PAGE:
This year, because of booming demand for workers in America’s high‐technology sector, the quota is expected to be filled by June, making an already tight labor market even tighter. Failure to lift the cap soon will disrupt production and dull the competitive edge of America’s most dynamic companies.
There’s plenty of evidence of a shortage. A study by Virginia Polytechnic Institute estimates that more than 340,000 information technology jobs are currently unfilled. Wages in a number of high‐skilled occupations such as systems analysts and software programmers have been rising at double‐digit rates, a sure signal that demand is outstripping supply. The unemployment rate among electrical engineers nationwide today is 0.4 percent.
The problem will only get worse. The U.S. Department of Labor predicts 130,000 new information technology jobs each year for the next decade. Yet American colleges are producing only 25,000 graduates in computer science a year, 40 percent fewer than in the 1980s, and only 20,000 electrical engineering graduates, one‐third fewer than a decade ago. Although many high‐tech jobs do not require such degrees, the decline in computer and engineering degrees can only aggravate whatever shortage exists.
A lack of qualified workers is forcing U.S. companies to postpone new research projects. Two‐thirds of information technology companies surveyed recently said the shortage of high‐skilled workers is a barrier to their future growth. Cyprus Semiconductor of California counts 16 projects on hold because of a shortage of engineers. With product cycles of one year or less, every postponed project means lost sales, lost profits and fewer jobs created to support research and development.
The answer is simple: Lift the cap on high‐skilled immigrants. Allow U.S. companies to hire the workers they need to get the job done, whatever the workers’ national origin.
Immigrants already play a vital role in America’s high‐technology economy. While immigrants are less than 10 percent of the U.S. population, they comprise 30 percent of research and development scientists and engineers with Ph.D.s. More than one‐third of the engineers in Silicon Valley are foreign born.
Andrew Grove, the founder and CEO of Intel, the world’s largest semiconductor maker, immigrated to the United States from Hungary. James Goslin, a Canadian national, developed for Sun Microsystems the Java programming language, which is now used by 400,000 programmers worldwide. Why deprive ourselves of the present and future benefits of immigration when the past benefits are so obvious?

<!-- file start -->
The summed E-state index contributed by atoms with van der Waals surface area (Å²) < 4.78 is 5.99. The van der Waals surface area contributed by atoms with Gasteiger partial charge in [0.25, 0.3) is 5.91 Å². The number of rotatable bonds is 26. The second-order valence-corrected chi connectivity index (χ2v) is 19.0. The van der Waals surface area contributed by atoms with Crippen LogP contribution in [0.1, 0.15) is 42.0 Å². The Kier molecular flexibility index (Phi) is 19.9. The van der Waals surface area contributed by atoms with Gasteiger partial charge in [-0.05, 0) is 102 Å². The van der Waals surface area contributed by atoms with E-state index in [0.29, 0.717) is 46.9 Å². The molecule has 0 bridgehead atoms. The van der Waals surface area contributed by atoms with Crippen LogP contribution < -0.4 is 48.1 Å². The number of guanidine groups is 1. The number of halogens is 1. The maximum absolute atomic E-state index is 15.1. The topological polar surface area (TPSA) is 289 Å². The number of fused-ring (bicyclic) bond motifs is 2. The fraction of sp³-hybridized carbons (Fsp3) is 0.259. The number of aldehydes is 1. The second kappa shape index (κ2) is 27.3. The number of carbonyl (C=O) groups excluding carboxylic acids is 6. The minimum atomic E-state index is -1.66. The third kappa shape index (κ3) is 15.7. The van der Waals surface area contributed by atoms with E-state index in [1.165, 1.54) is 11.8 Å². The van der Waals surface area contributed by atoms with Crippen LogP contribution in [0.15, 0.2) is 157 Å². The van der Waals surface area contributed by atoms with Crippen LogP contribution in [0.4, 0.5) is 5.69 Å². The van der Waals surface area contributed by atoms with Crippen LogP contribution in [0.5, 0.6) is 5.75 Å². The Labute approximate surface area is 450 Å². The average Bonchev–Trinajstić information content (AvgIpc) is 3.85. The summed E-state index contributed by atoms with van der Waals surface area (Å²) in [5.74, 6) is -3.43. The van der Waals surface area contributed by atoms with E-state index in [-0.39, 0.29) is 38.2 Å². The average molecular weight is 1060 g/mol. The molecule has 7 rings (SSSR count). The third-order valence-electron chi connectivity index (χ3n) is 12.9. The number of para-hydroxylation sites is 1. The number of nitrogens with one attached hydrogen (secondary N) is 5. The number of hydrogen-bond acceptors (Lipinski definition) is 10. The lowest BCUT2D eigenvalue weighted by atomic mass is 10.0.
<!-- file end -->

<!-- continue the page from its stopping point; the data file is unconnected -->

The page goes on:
The anti‐immigrant lobby has attacked a bill by Sen. Spencer Abraham (R‐Mich.) that would raise the H-1B cap to 90,000, calling it a “sweatshop” bill for high‐technology workers. The charge is just plain silly. High‐technology jobs are among the most rewarding in the country. Salaries in Silicon Valley average $42,000 a year, among the highest in the country. The only sweating those workers do is during lunch hour in the company gym.
High‐skilled immigrants do not undercut the wages or job opportunities of native American workers. Indeed, according to data from the National Academy of Sciences and the National Science Foundation, foreign‐born engineers and scientists typically earn slightly more than their native‐born counterparts with the same academic credentials and experience. Immigrants also bring specialized language skills to industries such as software, where a growing percentage of sales for U.S. companies are in non‐English‐ speaking markets. By enhancing the innovation, growth and competitiveness of American high‐tech companies, immigrants create job opportunities for natives–along with better and more affordable products for consumers.
So why don’t American companies train natives to fill the open positions? America’s high‐tech industry already spends more than $200 billion a year on formal and informal job training. Companies that need workers today can’t wait indefinitely for the public school monopoly to improving its teaching of math and science.
Companies pay a $10,000 to $15,000 premium to cover the relocation and visa application costs of a skilled immigrant under the H-1B program, with no savings in labor costs. If U.S. companies could meet their personnel needs by hiring only natives, they probably would. But there are simply not enough qualified native workers to meet demand. In the end, the only proof of a worker shortage that matters is the fact that companies want to hire workers but are being prevented from doing so by a government restriction.
The absurdly low H-1B cap is nothing more than a form of centralized industrial policy. It represents an attempt by Congress to micromanage the nation’s most dynamic and innovative industry by dictating the composition of its most important resource, human capital. Congress should lift the H-1B cap so that America’s high‐technology companies can continue to create wealth for all of us in a competitive and open market.